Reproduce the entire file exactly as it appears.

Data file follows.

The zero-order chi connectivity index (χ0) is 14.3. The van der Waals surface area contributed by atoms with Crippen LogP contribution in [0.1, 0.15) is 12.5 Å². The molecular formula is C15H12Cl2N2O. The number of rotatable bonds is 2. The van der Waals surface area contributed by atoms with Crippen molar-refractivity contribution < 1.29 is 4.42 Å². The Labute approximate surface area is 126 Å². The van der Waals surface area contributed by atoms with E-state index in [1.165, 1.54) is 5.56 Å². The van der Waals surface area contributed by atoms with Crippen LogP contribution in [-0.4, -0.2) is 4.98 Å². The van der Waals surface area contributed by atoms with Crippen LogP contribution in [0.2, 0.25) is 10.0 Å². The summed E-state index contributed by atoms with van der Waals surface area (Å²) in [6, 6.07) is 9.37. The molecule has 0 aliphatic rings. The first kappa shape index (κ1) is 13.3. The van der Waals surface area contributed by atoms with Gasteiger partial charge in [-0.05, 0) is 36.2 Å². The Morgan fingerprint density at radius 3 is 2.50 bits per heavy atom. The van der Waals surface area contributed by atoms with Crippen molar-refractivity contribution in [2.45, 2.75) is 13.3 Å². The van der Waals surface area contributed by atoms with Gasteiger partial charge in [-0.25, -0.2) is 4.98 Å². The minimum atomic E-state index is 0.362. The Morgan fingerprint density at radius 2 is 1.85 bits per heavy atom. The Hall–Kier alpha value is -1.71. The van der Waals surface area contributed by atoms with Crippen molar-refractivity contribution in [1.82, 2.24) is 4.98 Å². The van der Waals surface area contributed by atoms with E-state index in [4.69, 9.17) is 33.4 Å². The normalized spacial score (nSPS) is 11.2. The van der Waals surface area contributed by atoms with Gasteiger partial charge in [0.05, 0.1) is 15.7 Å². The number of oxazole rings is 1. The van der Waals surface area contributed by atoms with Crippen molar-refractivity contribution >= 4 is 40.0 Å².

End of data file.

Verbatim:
The zero-order chi connectivity index (χ0) is 14.3. The van der Waals surface area contributed by atoms with Crippen LogP contribution in [0.1, 0.15) is 12.5 Å². The molecular formula is C15H12Cl2N2O. The number of rotatable bonds is 2. The van der Waals surface area contributed by atoms with Crippen molar-refractivity contribution < 1.29 is 4.42 Å². The Labute approximate surface area is 126 Å². The van der Waals surface area contributed by atoms with E-state index in [1.165, 1.54) is 5.56 Å². The van der Waals surface area contributed by atoms with Crippen LogP contribution in [-0.4, -0.2) is 4.98 Å². The van der Waals surface area contributed by atoms with Crippen LogP contribution in [0.2, 0.25) is 10.0 Å². The summed E-state index contributed by atoms with van der Waals surface area (Å²) in [6, 6.07) is 9.37. The molecule has 0 aliphatic rings. The first kappa shape index (κ1) is 13.3. The van der Waals surface area contributed by atoms with Gasteiger partial charge in [-0.05, 0) is 36.2 Å². The Morgan fingerprint density at radius 3 is 2.50 bits per heavy atom. The van der Waals surface area contributed by atoms with Crippen molar-refractivity contribution in [2.45, 2.75) is 13.3 Å². The van der Waals surface area contributed by atoms with Gasteiger partial charge in [-0.25, -0.2) is 4.98 Å². The minimum atomic E-state index is 0.362. The Morgan fingerprint density at radius 2 is 1.85 bits per heavy atom. The Hall–Kier alpha value is -1.71. The van der Waals surface area contributed by atoms with Crippen molar-refractivity contribution in [1.82, 2.24) is 4.98 Å². The van der Waals surface area contributed by atoms with E-state index in [4.69, 9.17) is 33.4 Å². The normalized spacial score (nSPS) is 11.2. The van der Waals surface area contributed by atoms with Gasteiger partial charge in [0.05, 0.1) is 15.7 Å². The number of oxazole rings is 1. The van der Waals surface area contributed by atoms with Crippen molar-refractivity contribution >= 4 is 40.0 Å².